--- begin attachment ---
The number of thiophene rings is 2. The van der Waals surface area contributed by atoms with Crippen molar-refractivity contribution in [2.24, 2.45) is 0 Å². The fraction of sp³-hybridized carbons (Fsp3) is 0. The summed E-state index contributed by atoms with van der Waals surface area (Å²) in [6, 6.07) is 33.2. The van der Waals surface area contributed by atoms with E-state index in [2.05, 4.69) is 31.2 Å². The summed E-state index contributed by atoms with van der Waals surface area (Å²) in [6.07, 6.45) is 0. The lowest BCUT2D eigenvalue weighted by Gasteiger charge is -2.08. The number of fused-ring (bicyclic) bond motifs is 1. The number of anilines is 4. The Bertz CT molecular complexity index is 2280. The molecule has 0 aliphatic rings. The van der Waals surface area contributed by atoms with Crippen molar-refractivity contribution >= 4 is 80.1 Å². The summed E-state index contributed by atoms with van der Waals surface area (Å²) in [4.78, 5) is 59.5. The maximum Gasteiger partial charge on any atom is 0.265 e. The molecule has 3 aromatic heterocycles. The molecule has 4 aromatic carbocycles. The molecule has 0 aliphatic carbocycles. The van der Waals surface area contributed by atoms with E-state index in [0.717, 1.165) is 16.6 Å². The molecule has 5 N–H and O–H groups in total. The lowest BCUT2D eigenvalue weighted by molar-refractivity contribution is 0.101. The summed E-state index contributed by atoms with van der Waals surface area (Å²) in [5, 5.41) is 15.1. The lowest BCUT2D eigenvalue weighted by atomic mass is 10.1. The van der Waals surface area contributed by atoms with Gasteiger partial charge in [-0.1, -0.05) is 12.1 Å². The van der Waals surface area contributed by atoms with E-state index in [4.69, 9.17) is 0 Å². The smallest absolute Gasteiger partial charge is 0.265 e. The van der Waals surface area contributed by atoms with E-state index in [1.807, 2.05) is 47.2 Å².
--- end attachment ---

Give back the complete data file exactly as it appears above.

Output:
The number of thiophene rings is 2. The van der Waals surface area contributed by atoms with Crippen molar-refractivity contribution in [2.24, 2.45) is 0 Å². The fraction of sp³-hybridized carbons (Fsp3) is 0. The summed E-state index contributed by atoms with van der Waals surface area (Å²) in [6, 6.07) is 33.2. The van der Waals surface area contributed by atoms with E-state index in [2.05, 4.69) is 31.2 Å². The summed E-state index contributed by atoms with van der Waals surface area (Å²) in [6.07, 6.45) is 0. The lowest BCUT2D eigenvalue weighted by Gasteiger charge is -2.08. The number of fused-ring (bicyclic) bond motifs is 1. The number of anilines is 4. The Bertz CT molecular complexity index is 2280. The molecule has 0 aliphatic rings. The van der Waals surface area contributed by atoms with Crippen molar-refractivity contribution >= 4 is 80.1 Å². The summed E-state index contributed by atoms with van der Waals surface area (Å²) in [4.78, 5) is 59.5. The maximum Gasteiger partial charge on any atom is 0.265 e. The molecule has 3 aromatic heterocycles. The molecule has 4 aromatic carbocycles. The molecule has 0 aliphatic carbocycles. The van der Waals surface area contributed by atoms with E-state index in [0.717, 1.165) is 16.6 Å². The molecule has 5 N–H and O–H groups in total. The lowest BCUT2D eigenvalue weighted by molar-refractivity contribution is 0.101. The summed E-state index contributed by atoms with van der Waals surface area (Å²) in [5, 5.41) is 15.1. The lowest BCUT2D eigenvalue weighted by atomic mass is 10.1. The van der Waals surface area contributed by atoms with Gasteiger partial charge in [-0.1, -0.05) is 12.1 Å². The van der Waals surface area contributed by atoms with E-state index in [4.69, 9.17) is 0 Å². The smallest absolute Gasteiger partial charge is 0.265 e. The van der Waals surface area contributed by atoms with E-state index in [1.807, 2.05) is 47.2 Å².